But Texas is the 2nd most populated state in the country. That is a lot of customers that would be forced to pay it. They would probably move to Montana. No sales tax. Nobody of any worth to worry about not selling to.

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41 minutes ago, gotbeer said:

Personally I think they have it backwards.   I don't think it should be the buyers location that determines sales tax but the sellers location.  Rational being, if I buy a car, and go the San Bernardino.  I pay those rates.  Los Angeles has no right to say I have to pay their higher rates just because I live there.  Same could be said if I go to Vegas to buy stuff at the outlet.  So the argument IMO is not that the retailers are coming to the customer virtually, but that just like brick and mortars, the customer is going to the retailers virtually

But the real issue is the loss of tax revenue in the areas where the buyers live.  

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18 minutes ago, Thomas said:

But Texas is the 2nd most populated state in the country. That is a lot of customers that would be forced to pay it. They would probably move to Montana. No sales tax. Nobody of any worth to worry about not selling to.

 

Whoops! I mixed up Texas as being no sales tax, when it's a no income tax state.

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Just now, mtangelsfan said:

But the real issue is the loss of tax revenue in the areas where the buyers live.  

So what about the loss of tax revenues where the businesses are at?  Online retailers are at somewhere.  That they are at a state where it's business friendly should not penalize those states.  

Again my argument is buyers go to locations to buy.  You go to a brick and mortar to buy.   I go to websites to buy.  Websites do not come to me like a door to door salesman to buy.  So it should be that just like brick and mortars, I pay the sales tax as if I am at their location.  My interpretation is just like a brick and mortar.  I am virtually AT the online retailers location.  Not the online retailers location AT my door.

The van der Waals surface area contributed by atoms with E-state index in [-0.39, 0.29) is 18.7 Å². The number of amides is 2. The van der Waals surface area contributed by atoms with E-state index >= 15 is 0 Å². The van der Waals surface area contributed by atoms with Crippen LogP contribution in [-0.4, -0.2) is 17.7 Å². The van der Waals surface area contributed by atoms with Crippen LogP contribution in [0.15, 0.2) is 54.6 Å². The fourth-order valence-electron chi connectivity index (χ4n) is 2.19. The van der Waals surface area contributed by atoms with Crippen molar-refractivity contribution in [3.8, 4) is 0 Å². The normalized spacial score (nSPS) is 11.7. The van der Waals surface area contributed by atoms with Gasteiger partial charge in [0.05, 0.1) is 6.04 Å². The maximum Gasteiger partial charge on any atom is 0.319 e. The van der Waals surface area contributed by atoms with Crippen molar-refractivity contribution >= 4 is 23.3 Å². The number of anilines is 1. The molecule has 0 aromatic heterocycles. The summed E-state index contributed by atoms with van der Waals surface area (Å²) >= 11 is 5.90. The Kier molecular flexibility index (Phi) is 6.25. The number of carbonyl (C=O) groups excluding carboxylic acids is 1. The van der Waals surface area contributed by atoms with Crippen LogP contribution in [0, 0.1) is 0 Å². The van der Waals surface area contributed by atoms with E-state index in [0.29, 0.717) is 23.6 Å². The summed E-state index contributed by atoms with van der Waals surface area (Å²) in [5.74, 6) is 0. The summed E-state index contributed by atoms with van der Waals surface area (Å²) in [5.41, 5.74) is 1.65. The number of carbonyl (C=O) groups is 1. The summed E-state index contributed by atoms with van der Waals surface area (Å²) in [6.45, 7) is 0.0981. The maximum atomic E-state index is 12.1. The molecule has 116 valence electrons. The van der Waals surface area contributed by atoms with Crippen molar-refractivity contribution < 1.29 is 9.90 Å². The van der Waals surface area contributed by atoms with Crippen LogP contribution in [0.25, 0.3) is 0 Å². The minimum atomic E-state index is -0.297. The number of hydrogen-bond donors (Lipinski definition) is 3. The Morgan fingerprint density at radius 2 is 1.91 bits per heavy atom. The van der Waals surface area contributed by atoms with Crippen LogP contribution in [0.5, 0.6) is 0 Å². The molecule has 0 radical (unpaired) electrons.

What really this decision opened up was a total shitshow that will be occuring for online sales now.   I can actually now see retailers blocking sales to certain states depending on how states respond.  The accounting of collecting sales tax for every single city, in California or any states case, is reason enough to hesitate on sales for most small businesses and probably medium businesses.  Would it be worth it to sell 10,000 units of an item, making $2 a unit online, to 200 different cities with varying different tax rates in California.  And having to fill out forms and pay taxes to each, if you are a small or medium online retailer?  Or does it make sense to pay taxes on all sales, regardless of online or brick and mortar to the location of the retailer?  

And if you say no, it will be a flat California tax rate.  Then you really contradicted your response of loss of tax revenue in the areas where the buyers live.  Because cities get a lot of revenue from local taxes added to sales tax.